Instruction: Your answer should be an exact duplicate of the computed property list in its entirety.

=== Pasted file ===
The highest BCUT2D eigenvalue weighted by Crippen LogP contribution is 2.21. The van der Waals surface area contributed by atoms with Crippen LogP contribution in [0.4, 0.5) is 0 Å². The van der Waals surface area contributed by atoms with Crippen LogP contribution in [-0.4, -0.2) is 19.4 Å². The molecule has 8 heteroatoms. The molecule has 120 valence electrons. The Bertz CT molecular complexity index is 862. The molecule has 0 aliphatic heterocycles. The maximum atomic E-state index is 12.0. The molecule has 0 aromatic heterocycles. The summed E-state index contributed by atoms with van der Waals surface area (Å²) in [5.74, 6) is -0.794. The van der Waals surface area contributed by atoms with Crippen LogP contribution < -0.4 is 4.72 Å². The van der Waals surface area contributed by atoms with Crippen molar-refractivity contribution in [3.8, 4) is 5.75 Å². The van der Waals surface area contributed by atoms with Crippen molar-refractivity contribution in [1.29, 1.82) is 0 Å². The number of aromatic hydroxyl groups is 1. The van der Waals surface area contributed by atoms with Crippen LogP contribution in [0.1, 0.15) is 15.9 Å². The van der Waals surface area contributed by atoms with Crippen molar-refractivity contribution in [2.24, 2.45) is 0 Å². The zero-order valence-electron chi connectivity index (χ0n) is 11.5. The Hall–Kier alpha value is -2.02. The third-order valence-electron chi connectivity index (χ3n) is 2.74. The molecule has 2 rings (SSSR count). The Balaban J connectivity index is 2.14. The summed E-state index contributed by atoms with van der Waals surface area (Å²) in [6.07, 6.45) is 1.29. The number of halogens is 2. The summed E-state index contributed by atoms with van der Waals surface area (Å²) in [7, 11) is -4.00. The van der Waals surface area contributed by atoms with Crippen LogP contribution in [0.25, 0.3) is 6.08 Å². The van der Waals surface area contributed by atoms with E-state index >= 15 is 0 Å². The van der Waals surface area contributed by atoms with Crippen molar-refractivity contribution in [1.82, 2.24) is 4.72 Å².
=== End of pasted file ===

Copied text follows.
The highest BCUT2D eigenvalue weighted by Crippen LogP contribution is 2.21. The van der Waals surface area contributed by atoms with Crippen LogP contribution in [0.4, 0.5) is 0 Å². The van der Waals surface area contributed by atoms with Crippen LogP contribution in [-0.4, -0.2) is 19.4 Å². The molecule has 8 heteroatoms. The molecule has 120 valence electrons. The Bertz CT molecular complexity index is 862. The molecule has 0 aliphatic heterocycles. The maximum atomic E-state index is 12.0. The molecule has 0 aromatic heterocycles. The summed E-state index contributed by atoms with van der Waals surface area (Å²) in [5.74, 6) is -0.794. The van der Waals surface area contributed by atoms with Crippen LogP contribution < -0.4 is 4.72 Å². The van der Waals surface area contributed by atoms with Crippen molar-refractivity contribution in [3.8, 4) is 5.75 Å². The van der Waals surface area contributed by atoms with Crippen molar-refractivity contribution in [1.29, 1.82) is 0 Å². The number of aromatic hydroxyl groups is 1. The van der Waals surface area contributed by atoms with Crippen LogP contribution in [0.1, 0.15) is 15.9 Å². The van der Waals surface area contributed by atoms with Crippen molar-refractivity contribution in [2.24, 2.45) is 0 Å². The zero-order valence-electron chi connectivity index (χ0n) is 11.5. The Hall–Kier alpha value is -2.02. The third-order valence-electron chi connectivity index (χ3n) is 2.74. The molecule has 2 rings (SSSR count). The Balaban J connectivity index is 2.14. The summed E-state index contributed by atoms with van der Waals surface area (Å²) in [6.07, 6.45) is 1.29. The number of halogens is 2. The summed E-state index contributed by atoms with van der Waals surface area (Å²) in [7, 11) is -4.00. The van der Waals surface area contributed by atoms with Crippen LogP contribution in [0.25, 0.3) is 6.08 Å². The van der Waals surface area contributed by atoms with E-state index >= 15 is 0 Å². The van der Waals surface area contributed by atoms with Crippen molar-refractivity contribution in [1.82, 2.24) is 4.72 Å².